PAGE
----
Great piece, as always.
You’ve done it again. Brava. *sniffle*
To be a patient and have you there…what a blessing. Carry on tender soul, you are in the right place.
Beautiful, Laurie. Such a great question. Do we know we’re alive?
Omg Laurie! Thank you.
So beautiful Laurie.
Having spent time with several loved ones in their last months I can relate to much of this.
But i must add that the fact that these people are strangers and you still show up for them is amazing. I have deep respect for you.
It is so true that we should be grateful for every mundane minute.
So easy to lose sight of this.
Love you ❤️
They hired the right writer, Laurie. You know this is Persephone stuff. This is digging deep like never before. All the ground work has been laid for you to step into this and illuminate. Witness work, your presence, your vulnerability doing the shy dance with theirs, and your special brand of articulate and sensitive meaning making is a profound gift to us, to them and to you. You are alive for it, I really feel that in this piece. Mmmmwah sending a big, big bubble of love.
Thank you for these words Laurie. “This is what everyone wants to get back to. It’s not fancy.” – this line struck deep into my core. A reminder truly live the life that is before us. Be present.
Laurie, my perception of my mother’s health shifted 3-weeks ago when an aneurysm was discovered. It was probably there before, but the diagnosis-the announcement of its existence- felt like an egg timer being set. Thank you for your attention to how we humans live, and putting your observations and experiences forward with words and vulnerability to be consumed and acted on. Thank you for the reminder to slow down and feel the fear and hurt that comes with living–this is what I’m carrying in my hara as I approach my mother’s next doctor appointment today. Thank you
Wow, Laurie – this is everything. Thank you for sharing this story.
Laurie, I so love that you are doing this. My head swirls. I always think about how we can be givers via our creative tools. This one is a home run. And of course, as givers we receive so much, not that that is the goal.
I love that you’re doing this work. Feels like witness. Like truthsitting. Like love when it is a verb.
When R couldn’t talk, and we were in the cancer hospital, I remember the screaming, the people who had voices left to shout their suffering. Vocal cords alive. That was a moment of clarity.
Beautiful. Thank you.
So beautiful, Lolo.
“sometimes there are no words for what’s happening,” and yet you, Laurie, have found words. Thank you for translating I love you!
Thank you, Laurie… ❤️?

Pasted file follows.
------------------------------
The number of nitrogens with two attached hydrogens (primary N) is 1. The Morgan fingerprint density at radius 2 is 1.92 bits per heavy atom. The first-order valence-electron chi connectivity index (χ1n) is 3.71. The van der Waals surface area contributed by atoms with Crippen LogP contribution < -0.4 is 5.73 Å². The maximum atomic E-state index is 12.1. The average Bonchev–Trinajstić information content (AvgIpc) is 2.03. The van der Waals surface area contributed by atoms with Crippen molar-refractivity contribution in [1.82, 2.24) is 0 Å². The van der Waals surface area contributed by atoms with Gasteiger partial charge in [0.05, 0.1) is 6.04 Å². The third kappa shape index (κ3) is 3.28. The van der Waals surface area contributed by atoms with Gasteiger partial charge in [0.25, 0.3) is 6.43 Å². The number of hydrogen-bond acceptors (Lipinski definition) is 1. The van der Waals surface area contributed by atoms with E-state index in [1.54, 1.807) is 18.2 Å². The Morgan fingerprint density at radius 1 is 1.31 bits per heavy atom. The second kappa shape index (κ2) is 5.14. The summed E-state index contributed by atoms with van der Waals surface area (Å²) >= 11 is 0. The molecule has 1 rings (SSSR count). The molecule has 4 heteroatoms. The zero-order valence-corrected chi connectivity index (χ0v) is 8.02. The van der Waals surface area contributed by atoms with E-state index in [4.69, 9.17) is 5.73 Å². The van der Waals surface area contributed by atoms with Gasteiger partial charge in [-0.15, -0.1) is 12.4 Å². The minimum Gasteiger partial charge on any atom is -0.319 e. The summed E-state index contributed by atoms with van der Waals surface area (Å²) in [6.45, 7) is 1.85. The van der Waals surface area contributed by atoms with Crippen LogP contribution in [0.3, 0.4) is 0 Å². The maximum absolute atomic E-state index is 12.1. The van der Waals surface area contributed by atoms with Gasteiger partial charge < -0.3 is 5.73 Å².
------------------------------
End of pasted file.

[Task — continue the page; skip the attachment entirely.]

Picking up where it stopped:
“sometimes there are no words for what’s happening,” and yet you, Laurie, have found words. Thank you for translating I love you!
Simply stunning piece. Thank you, dear one!
my hero who doesn’t pray, boom, boom, boom, alien loves life…. xoxox
Outstanding!!! I love the question from your Father? I had a close friend die of cancer almost two years ago and it was a wake up call for me. I quit complaining about having to get up and go to work on Mondays. When a good friend lost her husband about 10 years ago, I stopped getting mad when my husband kept me awake at night because of his snoring.
I really identified with your hesitations and sense of inadequacy that caused you to need to compose yourself before starting on a given day. I see elderly people, many very ill, many who don’t remember me from one visit to the next. So it’s a little different context but I always feel very humbled by being in the presence of such a dramatically different situation where people are Dealing with fear, pain and uncertainty of great age and death often at hand. It’s very grim and sad in the moment often times, but I really frequently walk out of there with a lighter heart and a deep deep appreciation for life. Thank you for the window into this amazing experience that you are having.
Wow, Laurie. Beautiful.
There’s a wonderful scene at the end of the very first episode of ‘Six Feet Under’ where Nate—having just lost his father to a traffic accident—stands motionless on the sidewalk, sharing glances with the people who walk by. There’s a shared sense of humanity, of the gift of just being alive. Our fragility is so real. Two of the women in my life very recently had strokes; one was at a café, the other was hiking.
The take-away, for me? “Anyone. At any time.” And so, as an African proverb puts it: “When Death comes, may he find you alive.”
beautiful. thank you.
This could sustain me, for all of life and love:
‘I remembered something my father asked my mother a week or so before he died, something he said in his morphine haze. “Do people know they’re alive?” he asked her. As if that one most miraculous thing was also completely lost on us.’
So beautiful, so touching, thank you for sharing. Glorious.